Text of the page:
The novel is set in the year 2029. Interest rates are skyrocketing higher. A dollar crisis has emerged. Inflation is running rampant. America has lost its superpower status and has become a near pariah state.
If you are looking for a good summer read, check out the The Mandibles: A Family 2029-2047 by Lionel Shriver. (2016 HarperCollins Publishers). It reads like a fast-paced thriller, with an economic scenario that has realistic roots.
As the U.S. dollar crashes it is replaced by a new global reserve currency. Countries are now using a new global reserve currency called the Bancor – which is physically backed by a basket of real commodities, including corn, soy oil, natural gas, rare earths copper and, of course, gold.
As the economic crisis unfolds, the U.S. president freezes all money transfers out of the U.S. Capital controls are established and no amount above $100 is allowed to leave the U.S.
Airport security officials search all those departing the country and businessman with suitcases bursting full of dollars lose their money to confiscation.
The goal of the new global new physical-commodity backed reserve currency is to restrict the money supply (similar to the old gold standard) and put an end to the quantitative easing and money printing monetary policies that global central banks have embraced in the post 2008-global financial crisis era.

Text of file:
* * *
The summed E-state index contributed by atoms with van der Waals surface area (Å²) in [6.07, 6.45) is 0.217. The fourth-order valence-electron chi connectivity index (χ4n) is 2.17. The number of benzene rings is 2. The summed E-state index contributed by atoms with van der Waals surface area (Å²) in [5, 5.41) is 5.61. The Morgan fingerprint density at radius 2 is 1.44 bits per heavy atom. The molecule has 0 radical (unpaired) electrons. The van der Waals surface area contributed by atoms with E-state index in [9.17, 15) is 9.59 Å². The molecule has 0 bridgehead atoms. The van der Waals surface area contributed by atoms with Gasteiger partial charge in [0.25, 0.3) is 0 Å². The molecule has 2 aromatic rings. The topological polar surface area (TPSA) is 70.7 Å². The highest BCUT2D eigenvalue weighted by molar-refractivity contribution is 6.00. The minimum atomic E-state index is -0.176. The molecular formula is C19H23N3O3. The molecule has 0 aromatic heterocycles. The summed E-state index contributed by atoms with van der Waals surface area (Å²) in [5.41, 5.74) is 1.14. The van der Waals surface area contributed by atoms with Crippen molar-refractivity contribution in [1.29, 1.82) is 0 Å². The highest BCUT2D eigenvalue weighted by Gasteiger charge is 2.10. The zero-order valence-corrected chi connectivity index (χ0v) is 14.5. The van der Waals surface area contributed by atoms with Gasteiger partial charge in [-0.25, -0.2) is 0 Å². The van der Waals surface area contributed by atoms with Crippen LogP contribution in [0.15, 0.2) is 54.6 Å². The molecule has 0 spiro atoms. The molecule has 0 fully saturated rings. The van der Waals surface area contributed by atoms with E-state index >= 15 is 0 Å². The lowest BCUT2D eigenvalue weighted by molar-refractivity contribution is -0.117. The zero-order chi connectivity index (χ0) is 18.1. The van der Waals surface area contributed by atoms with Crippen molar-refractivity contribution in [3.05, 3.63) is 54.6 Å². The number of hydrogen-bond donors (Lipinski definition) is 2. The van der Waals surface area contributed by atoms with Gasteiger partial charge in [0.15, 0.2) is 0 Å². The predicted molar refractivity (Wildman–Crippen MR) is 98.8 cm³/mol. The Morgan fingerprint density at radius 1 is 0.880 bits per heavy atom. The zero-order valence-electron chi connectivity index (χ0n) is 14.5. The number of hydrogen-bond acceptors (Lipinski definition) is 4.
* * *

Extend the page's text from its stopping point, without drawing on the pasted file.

The new International Monetary Fund demands that U.S. Treasury debt held by foreign investors must be redeemed in bancors. Of course, the American government doesn’t have enough gold or commodities to back its trillions of dollars in national debt.
The U.S. President finds an easy way out. Just like individuals can declare bankruptcy and have a fresh start –he decides the U.S. government can do that too. He notes, he didn’t run up all this debt, it was a legacy of former presidents. In a national address, the President declares its debt null and void. The Treasury and the Fed declare a “reset.”
What happens to the price of Gold in this fictional page turner? It skyrockets to new all-time highs and investors around the world clamor for what has served as a recognized store of value for 5000 years.
This is a fictional tale, with a disconcertingly plausible economic story line. How does it end? You’ll have to read it to find out.